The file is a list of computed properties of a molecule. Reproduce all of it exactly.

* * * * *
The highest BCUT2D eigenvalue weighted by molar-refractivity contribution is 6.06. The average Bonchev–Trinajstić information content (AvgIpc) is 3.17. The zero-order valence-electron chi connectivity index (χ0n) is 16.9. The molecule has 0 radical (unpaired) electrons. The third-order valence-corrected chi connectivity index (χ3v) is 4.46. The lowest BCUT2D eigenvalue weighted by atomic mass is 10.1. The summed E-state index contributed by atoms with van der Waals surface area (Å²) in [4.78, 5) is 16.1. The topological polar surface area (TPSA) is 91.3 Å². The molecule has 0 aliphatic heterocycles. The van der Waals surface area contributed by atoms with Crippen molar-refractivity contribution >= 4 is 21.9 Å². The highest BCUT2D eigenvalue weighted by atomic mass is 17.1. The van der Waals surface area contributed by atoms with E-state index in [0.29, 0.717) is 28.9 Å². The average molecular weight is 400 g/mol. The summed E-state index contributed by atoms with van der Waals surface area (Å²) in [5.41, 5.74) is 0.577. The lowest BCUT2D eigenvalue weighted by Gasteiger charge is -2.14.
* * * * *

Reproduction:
The highest BCUT2D eigenvalue weighted by molar-refractivity contribution is 6.06. The average Bonchev–Trinajstić information content (AvgIpc) is 3.17. The zero-order valence-electron chi connectivity index (χ0n) is 16.9. The molecule has 0 radical (unpaired) electrons. The third-order valence-corrected chi connectivity index (χ3v) is 4.46. The lowest BCUT2D eigenvalue weighted by atomic mass is 10.1. The summed E-state index contributed by atoms with van der Waals surface area (Å²) in [4.78, 5) is 16.1. The topological polar surface area (TPSA) is 91.3 Å². The molecule has 0 aliphatic heterocycles. The van der Waals surface area contributed by atoms with Crippen molar-refractivity contribution >= 4 is 21.9 Å². The highest BCUT2D eigenvalue weighted by atomic mass is 17.1. The van der Waals surface area contributed by atoms with E-state index in [0.29, 0.717) is 28.9 Å². The average molecular weight is 400 g/mol. The summed E-state index contributed by atoms with van der Waals surface area (Å²) in [5.41, 5.74) is 0.577. The lowest BCUT2D eigenvalue weighted by Gasteiger charge is -2.14.